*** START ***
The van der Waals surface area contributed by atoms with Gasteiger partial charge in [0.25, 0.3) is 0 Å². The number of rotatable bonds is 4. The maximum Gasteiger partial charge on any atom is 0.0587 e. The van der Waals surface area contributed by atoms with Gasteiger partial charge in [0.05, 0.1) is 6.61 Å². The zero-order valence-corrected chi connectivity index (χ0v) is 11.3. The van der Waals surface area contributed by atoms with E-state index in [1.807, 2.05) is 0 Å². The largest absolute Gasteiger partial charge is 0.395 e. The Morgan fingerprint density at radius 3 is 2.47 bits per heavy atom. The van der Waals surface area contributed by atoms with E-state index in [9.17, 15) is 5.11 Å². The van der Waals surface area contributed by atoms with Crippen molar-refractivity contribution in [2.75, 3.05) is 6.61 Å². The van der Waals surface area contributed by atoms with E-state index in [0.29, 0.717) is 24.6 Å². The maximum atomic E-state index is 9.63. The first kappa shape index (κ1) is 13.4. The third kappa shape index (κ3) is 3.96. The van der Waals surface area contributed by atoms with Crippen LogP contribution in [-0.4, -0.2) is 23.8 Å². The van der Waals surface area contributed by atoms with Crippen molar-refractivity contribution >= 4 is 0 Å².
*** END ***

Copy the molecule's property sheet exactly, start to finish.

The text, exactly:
The van der Waals surface area contributed by atoms with Gasteiger partial charge in [0.25, 0.3) is 0 Å². The number of rotatable bonds is 4. The maximum Gasteiger partial charge on any atom is 0.0587 e. The van der Waals surface area contributed by atoms with Gasteiger partial charge in [0.05, 0.1) is 6.61 Å². The zero-order valence-corrected chi connectivity index (χ0v) is 11.3. The van der Waals surface area contributed by atoms with E-state index in [1.807, 2.05) is 0 Å². The largest absolute Gasteiger partial charge is 0.395 e. The Morgan fingerprint density at radius 3 is 2.47 bits per heavy atom. The van der Waals surface area contributed by atoms with E-state index in [9.17, 15) is 5.11 Å². The van der Waals surface area contributed by atoms with Crippen molar-refractivity contribution in [2.75, 3.05) is 6.61 Å². The van der Waals surface area contributed by atoms with E-state index in [0.29, 0.717) is 24.6 Å². The maximum atomic E-state index is 9.63. The first kappa shape index (κ1) is 13.4. The third kappa shape index (κ3) is 3.96. The van der Waals surface area contributed by atoms with Crippen LogP contribution in [-0.4, -0.2) is 23.8 Å². The van der Waals surface area contributed by atoms with Crippen molar-refractivity contribution >= 4 is 0 Å².